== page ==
United Nations Security Council Resolution 1841

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UN Security Council
Resolution 1841
Date 15 October 2008
Meeting no. 5,996
Code S/RES/1841 ([ Document])
Subject Reports of the Secretary-General on the Sudan
Voting summary
15 voted for
None voted against
None abstained
Result Adopted
Security Council composition
Permanent members
Non-permanent members

United Nations Security Council Resolution 1841 was unanimously adopted on 15 October 2008.


Demanding that parties in the conflict in the Darfur region of Sudan cease all military action, the Security Council today extended for one year the mandate of the Panel of Experts appointed to monitor the arms embargo there.

Acting under the binding Chapter VII of the United Nations Charter, the Council unanimously adopted resolution 1841 (2008), deciding to extend until 15 October 2009 the mandate of the four-member Panel originally appointed through resolution 1591 (2005).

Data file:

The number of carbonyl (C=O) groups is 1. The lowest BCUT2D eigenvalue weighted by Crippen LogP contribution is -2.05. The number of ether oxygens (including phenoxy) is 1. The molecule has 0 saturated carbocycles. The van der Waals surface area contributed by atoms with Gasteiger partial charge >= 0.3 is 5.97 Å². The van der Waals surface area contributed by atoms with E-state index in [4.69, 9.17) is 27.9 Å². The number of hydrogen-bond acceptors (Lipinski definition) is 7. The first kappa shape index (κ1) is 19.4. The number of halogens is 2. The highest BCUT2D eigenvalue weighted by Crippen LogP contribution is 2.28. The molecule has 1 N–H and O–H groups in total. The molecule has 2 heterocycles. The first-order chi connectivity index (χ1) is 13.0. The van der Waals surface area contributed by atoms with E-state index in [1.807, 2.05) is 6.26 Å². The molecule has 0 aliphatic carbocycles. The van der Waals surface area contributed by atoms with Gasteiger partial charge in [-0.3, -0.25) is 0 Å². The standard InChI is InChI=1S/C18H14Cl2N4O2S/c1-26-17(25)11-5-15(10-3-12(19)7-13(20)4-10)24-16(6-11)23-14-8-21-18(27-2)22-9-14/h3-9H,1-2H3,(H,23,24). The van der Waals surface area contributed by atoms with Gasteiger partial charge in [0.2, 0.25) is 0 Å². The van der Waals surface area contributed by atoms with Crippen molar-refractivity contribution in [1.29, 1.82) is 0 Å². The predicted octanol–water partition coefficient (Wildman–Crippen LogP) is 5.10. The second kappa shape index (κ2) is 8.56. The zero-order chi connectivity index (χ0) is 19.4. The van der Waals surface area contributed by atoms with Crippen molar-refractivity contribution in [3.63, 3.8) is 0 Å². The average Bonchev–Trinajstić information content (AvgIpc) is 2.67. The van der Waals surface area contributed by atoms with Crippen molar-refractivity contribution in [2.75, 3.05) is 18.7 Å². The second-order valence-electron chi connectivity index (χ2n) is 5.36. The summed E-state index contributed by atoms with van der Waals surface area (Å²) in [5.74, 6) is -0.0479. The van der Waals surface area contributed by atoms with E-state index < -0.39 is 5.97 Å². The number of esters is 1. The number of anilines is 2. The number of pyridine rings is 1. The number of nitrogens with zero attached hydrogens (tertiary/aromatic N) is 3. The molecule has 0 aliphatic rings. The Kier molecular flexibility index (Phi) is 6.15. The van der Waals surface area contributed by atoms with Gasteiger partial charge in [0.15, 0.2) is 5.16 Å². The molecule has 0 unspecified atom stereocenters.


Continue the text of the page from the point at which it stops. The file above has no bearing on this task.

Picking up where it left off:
By the text, the Council requested the Panel to issue three reports during the year. It also requested that the panel coordinate its activities with the United Nations–African Union hybrid peacekeeping force, known as UNAMID, as well as with international efforts to reach a political settlement in the conflict, in which at least 200,000 people have been killed and some 2 million displaced since fighting broke out in early 2003, pitting rebels against the Sudanese Government and its allied militias.

In its recent reports, the Panel noted violations of resolutions by rebels, militias and the Government, and said that the Government had used white aircraft in offensive overflights in Darfur, including in at least one instance a plane with “UN” markings. In the preamble of today’s resolution, the Council demanded that such practices cease.

In the resolutions that set up the sanctions, the Council called for all States to act to prevent the sale or supply of military equipment to belligerents and to inform the sanctions committee about individuals who impede the peace process, violate international law or are responsible for offensive military overflights. [1]

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